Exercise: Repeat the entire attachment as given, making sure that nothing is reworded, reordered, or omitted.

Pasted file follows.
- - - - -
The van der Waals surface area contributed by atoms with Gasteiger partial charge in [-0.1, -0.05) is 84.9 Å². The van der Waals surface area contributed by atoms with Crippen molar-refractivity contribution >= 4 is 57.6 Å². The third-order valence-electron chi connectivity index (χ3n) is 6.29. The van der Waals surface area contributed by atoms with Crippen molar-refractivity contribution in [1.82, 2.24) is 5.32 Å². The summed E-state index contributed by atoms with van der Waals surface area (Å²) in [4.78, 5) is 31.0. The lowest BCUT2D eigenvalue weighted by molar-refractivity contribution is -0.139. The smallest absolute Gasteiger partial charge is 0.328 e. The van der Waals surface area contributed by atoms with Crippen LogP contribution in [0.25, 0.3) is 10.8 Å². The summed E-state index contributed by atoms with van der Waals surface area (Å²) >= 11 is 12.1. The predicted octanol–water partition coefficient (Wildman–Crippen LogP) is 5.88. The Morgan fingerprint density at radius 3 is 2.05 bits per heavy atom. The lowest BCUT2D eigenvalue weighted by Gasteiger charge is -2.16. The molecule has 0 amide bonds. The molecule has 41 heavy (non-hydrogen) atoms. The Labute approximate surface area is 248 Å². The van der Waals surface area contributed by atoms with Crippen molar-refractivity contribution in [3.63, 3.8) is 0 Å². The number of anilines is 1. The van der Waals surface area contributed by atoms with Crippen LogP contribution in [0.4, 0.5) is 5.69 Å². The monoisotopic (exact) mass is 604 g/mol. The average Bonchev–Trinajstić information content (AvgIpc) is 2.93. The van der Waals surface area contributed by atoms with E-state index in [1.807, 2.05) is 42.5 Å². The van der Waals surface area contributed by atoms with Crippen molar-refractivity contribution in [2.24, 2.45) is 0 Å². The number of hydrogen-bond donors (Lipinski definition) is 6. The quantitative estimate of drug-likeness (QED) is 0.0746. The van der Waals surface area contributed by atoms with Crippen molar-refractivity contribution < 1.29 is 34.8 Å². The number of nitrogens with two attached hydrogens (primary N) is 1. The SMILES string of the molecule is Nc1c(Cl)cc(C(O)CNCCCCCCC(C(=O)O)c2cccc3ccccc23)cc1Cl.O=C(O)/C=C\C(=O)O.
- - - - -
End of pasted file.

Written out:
The van der Waals surface area contributed by atoms with Gasteiger partial charge in [-0.1, -0.05) is 84.9 Å². The van der Waals surface area contributed by atoms with Crippen molar-refractivity contribution >= 4 is 57.6 Å². The third-order valence-electron chi connectivity index (χ3n) is 6.29. The van der Waals surface area contributed by atoms with Crippen molar-refractivity contribution in [1.82, 2.24) is 5.32 Å². The summed E-state index contributed by atoms with van der Waals surface area (Å²) in [4.78, 5) is 31.0. The lowest BCUT2D eigenvalue weighted by molar-refractivity contribution is -0.139. The smallest absolute Gasteiger partial charge is 0.328 e. The van der Waals surface area contributed by atoms with Crippen LogP contribution in [0.25, 0.3) is 10.8 Å². The summed E-state index contributed by atoms with van der Waals surface area (Å²) >= 11 is 12.1. The predicted octanol–water partition coefficient (Wildman–Crippen LogP) is 5.88. The Morgan fingerprint density at radius 3 is 2.05 bits per heavy atom. The lowest BCUT2D eigenvalue weighted by Gasteiger charge is -2.16. The molecule has 0 amide bonds. The molecule has 41 heavy (non-hydrogen) atoms. The Labute approximate surface area is 248 Å². The van der Waals surface area contributed by atoms with Crippen molar-refractivity contribution in [3.63, 3.8) is 0 Å². The number of anilines is 1. The van der Waals surface area contributed by atoms with Crippen LogP contribution in [0.4, 0.5) is 5.69 Å². The monoisotopic (exact) mass is 604 g/mol. The average Bonchev–Trinajstić information content (AvgIpc) is 2.93. The van der Waals surface area contributed by atoms with E-state index in [1.807, 2.05) is 42.5 Å². The van der Waals surface area contributed by atoms with Crippen molar-refractivity contribution in [2.24, 2.45) is 0 Å². The number of hydrogen-bond donors (Lipinski definition) is 6. The quantitative estimate of drug-likeness (QED) is 0.0746. The van der Waals surface area contributed by atoms with Crippen molar-refractivity contribution < 1.29 is 34.8 Å². The number of nitrogens with two attached hydrogens (primary N) is 1. The SMILES string of the molecule is Nc1c(Cl)cc(C(O)CNCCCCCCC(C(=O)O)c2cccc3ccccc23)cc1Cl.O=C(O)/C=C\C(=O)O.